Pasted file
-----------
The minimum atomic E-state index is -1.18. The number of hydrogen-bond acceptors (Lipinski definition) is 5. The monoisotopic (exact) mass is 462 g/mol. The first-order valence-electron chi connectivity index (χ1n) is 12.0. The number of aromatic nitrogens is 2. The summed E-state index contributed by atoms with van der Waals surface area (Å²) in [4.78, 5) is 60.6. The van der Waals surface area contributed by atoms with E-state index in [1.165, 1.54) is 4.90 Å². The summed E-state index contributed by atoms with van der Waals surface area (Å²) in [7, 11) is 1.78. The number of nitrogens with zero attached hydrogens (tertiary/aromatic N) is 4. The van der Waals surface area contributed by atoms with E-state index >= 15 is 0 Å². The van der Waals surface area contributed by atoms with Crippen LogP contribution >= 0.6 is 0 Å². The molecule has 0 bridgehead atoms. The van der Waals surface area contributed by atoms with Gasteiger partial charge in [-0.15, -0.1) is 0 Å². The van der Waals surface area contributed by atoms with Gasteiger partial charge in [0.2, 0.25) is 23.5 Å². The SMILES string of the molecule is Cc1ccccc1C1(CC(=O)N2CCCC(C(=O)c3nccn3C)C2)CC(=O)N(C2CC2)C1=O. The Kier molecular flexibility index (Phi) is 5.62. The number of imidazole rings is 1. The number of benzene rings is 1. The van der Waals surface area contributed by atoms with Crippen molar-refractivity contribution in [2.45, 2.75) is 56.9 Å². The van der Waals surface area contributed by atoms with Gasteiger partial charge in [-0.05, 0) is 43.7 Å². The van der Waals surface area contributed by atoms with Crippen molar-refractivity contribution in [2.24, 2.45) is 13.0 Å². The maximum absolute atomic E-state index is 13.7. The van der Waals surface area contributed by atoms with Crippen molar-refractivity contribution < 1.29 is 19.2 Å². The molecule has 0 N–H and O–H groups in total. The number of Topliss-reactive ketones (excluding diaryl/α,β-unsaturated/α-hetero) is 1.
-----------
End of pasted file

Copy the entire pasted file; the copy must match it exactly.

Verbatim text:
The minimum atomic E-state index is -1.18. The number of hydrogen-bond acceptors (Lipinski definition) is 5. The monoisotopic (exact) mass is 462 g/mol. The first-order valence-electron chi connectivity index (χ1n) is 12.0. The number of aromatic nitrogens is 2. The summed E-state index contributed by atoms with van der Waals surface area (Å²) in [4.78, 5) is 60.6. The van der Waals surface area contributed by atoms with E-state index in [1.165, 1.54) is 4.90 Å². The summed E-state index contributed by atoms with van der Waals surface area (Å²) in [7, 11) is 1.78. The number of nitrogens with zero attached hydrogens (tertiary/aromatic N) is 4. The van der Waals surface area contributed by atoms with E-state index >= 15 is 0 Å². The van der Waals surface area contributed by atoms with Crippen LogP contribution >= 0.6 is 0 Å². The molecule has 0 bridgehead atoms. The van der Waals surface area contributed by atoms with Gasteiger partial charge in [-0.15, -0.1) is 0 Å². The van der Waals surface area contributed by atoms with Gasteiger partial charge in [0.2, 0.25) is 23.5 Å². The SMILES string of the molecule is Cc1ccccc1C1(CC(=O)N2CCCC(C(=O)c3nccn3C)C2)CC(=O)N(C2CC2)C1=O. The Kier molecular flexibility index (Phi) is 5.62. The number of imidazole rings is 1. The number of benzene rings is 1. The van der Waals surface area contributed by atoms with Crippen molar-refractivity contribution in [2.45, 2.75) is 56.9 Å². The van der Waals surface area contributed by atoms with Gasteiger partial charge in [-0.05, 0) is 43.7 Å². The van der Waals surface area contributed by atoms with Crippen molar-refractivity contribution in [2.24, 2.45) is 13.0 Å². The maximum absolute atomic E-state index is 13.7. The van der Waals surface area contributed by atoms with Crippen molar-refractivity contribution < 1.29 is 19.2 Å². The molecule has 0 N–H and O–H groups in total. The number of Topliss-reactive ketones (excluding diaryl/α,β-unsaturated/α-hetero) is 1.